There are many types of testicular cancer, and not all act (or react to treatment) in the same way. Most testicular cancers grow from the cells that make sperm (called germ cells) inside the testes.
Our doctors treat common and rare types of testicular cancer, including:
- Seminoma cancers usually develop inside the testes and tend to grow slowly. This type of cancer can spread to the lymph nodes.
- Nonseminoma cancers may grow and spread more quickly without treatment.
Testicular cancer doesn’t always cause noticeable symptoms. Common testicular cancer symptoms include:
- Lump or swelling in a testicle
- Discomfort or pain in a testicle
- A heavy feeling in the scrotum
- Dull ache in the back or lower abdomen
- Change to how a testicle looks or feels
There’s more than one way to diagnose testicular cancer. Our doctors always start with a thorough physical examination. Your doctor will consider your overall health and symptoms before recommending you undergo one or more tests. Get more information about cancer diagnosis.
Your doctor may recommend:
- Blood or urine tests to check for substances that point to cancer (called tumor markers)
- Imaging tests, such as a CT scan or ultrasound, to confirm the presence and location of a mass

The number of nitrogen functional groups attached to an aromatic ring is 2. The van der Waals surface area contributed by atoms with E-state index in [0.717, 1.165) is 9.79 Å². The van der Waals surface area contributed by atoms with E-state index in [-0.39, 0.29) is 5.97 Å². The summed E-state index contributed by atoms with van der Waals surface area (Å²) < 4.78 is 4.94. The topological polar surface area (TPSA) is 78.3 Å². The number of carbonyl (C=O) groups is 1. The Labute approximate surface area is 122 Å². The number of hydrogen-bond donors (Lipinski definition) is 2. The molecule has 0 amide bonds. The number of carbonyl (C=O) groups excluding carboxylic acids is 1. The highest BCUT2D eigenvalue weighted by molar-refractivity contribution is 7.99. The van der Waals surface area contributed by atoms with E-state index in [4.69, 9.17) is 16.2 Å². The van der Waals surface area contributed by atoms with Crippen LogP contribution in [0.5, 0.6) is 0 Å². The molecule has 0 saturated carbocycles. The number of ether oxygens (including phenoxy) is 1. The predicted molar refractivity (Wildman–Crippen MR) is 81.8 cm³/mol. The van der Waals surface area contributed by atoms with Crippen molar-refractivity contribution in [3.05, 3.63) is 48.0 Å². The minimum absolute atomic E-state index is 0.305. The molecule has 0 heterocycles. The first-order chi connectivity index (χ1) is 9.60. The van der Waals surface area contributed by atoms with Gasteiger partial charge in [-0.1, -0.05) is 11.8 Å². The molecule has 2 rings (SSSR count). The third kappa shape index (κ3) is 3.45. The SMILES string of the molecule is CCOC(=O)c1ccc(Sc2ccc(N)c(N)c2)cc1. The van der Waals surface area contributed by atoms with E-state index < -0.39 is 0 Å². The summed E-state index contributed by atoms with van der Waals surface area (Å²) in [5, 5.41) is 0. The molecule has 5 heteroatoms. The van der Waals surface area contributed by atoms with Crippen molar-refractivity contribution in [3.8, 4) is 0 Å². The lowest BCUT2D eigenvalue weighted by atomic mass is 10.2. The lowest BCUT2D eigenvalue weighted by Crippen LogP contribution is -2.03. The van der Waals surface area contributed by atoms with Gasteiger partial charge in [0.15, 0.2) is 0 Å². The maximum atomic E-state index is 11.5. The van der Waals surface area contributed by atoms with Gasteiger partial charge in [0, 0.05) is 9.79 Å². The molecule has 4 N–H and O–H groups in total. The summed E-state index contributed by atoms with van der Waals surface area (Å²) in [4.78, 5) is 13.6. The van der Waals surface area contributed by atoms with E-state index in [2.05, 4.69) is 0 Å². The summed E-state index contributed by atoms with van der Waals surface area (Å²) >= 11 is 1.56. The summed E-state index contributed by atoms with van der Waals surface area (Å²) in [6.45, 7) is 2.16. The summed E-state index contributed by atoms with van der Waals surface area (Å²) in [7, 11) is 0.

Testicular cancer treatment usually includes surgery to remove the affected testicle. Your doctor may also remove nearby lymph nodes during surgery, if there’s a chance cancer cells may have spread.
Our team includes experienced surgeons who expertly perform specialized techniques that remove cancer while preserving sexual function. You can trust you’re in excellent hands here.
Chemotherapy and radiation therapy can sometimes increase treatment effectiveness or stop testicular cancer from coming back. Our pathologists will examine cancer cells under a microscope and determine which therapies are most likely to be effective.
Read more about additional cancer treatments.
As a large academic medical center, we offer you access to therapies available only through clinical trials. Our team will sit down with you to talk through any options you may be eligible for and help you decide how a clinical trial could enhance your treatment plan. Learn more about cancer clinical trials and research.